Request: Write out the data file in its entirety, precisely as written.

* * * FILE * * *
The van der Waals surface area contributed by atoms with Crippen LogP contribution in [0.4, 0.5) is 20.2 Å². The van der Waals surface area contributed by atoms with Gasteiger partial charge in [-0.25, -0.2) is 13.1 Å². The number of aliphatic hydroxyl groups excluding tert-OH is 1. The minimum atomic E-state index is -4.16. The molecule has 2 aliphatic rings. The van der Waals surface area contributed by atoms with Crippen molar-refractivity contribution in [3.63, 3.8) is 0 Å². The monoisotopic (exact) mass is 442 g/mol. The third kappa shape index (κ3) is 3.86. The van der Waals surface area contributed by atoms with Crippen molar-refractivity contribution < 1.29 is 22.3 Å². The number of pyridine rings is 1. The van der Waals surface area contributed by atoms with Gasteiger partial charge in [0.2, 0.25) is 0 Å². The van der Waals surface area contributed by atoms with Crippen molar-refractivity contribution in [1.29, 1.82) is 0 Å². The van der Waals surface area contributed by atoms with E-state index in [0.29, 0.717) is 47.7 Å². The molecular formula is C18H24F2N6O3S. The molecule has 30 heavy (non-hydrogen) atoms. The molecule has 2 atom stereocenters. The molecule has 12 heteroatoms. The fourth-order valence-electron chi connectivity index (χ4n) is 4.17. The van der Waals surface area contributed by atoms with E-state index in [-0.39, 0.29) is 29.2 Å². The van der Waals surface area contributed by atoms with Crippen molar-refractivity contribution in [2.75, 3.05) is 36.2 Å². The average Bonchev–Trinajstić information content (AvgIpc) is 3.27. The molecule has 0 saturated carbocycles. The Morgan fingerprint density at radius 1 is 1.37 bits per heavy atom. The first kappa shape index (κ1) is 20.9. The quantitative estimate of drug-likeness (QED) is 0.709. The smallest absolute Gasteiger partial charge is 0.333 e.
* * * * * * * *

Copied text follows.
The van der Waals surface area contributed by atoms with Crippen LogP contribution in [0.4, 0.5) is 20.2 Å². The van der Waals surface area contributed by atoms with Gasteiger partial charge in [-0.25, -0.2) is 13.1 Å². The number of aliphatic hydroxyl groups excluding tert-OH is 1. The minimum atomic E-state index is -4.16. The molecule has 2 aliphatic rings. The van der Waals surface area contributed by atoms with Crippen molar-refractivity contribution in [3.63, 3.8) is 0 Å². The monoisotopic (exact) mass is 442 g/mol. The third kappa shape index (κ3) is 3.86. The van der Waals surface area contributed by atoms with Crippen molar-refractivity contribution < 1.29 is 22.3 Å². The number of pyridine rings is 1. The van der Waals surface area contributed by atoms with Gasteiger partial charge in [0.2, 0.25) is 0 Å². The van der Waals surface area contributed by atoms with Crippen molar-refractivity contribution in [1.29, 1.82) is 0 Å². The van der Waals surface area contributed by atoms with E-state index in [0.29, 0.717) is 47.7 Å². The molecular formula is C18H24F2N6O3S. The molecule has 30 heavy (non-hydrogen) atoms. The molecule has 2 atom stereocenters. The molecule has 12 heteroatoms. The fourth-order valence-electron chi connectivity index (χ4n) is 4.17. The van der Waals surface area contributed by atoms with E-state index in [-0.39, 0.29) is 29.2 Å². The van der Waals surface area contributed by atoms with Crippen molar-refractivity contribution in [2.75, 3.05) is 36.2 Å². The average Bonchev–Trinajstić information content (AvgIpc) is 3.27. The molecule has 0 saturated carbocycles. The Morgan fingerprint density at radius 1 is 1.37 bits per heavy atom. The first kappa shape index (κ1) is 20.9. The quantitative estimate of drug-likeness (QED) is 0.709. The smallest absolute Gasteiger partial charge is 0.333 e.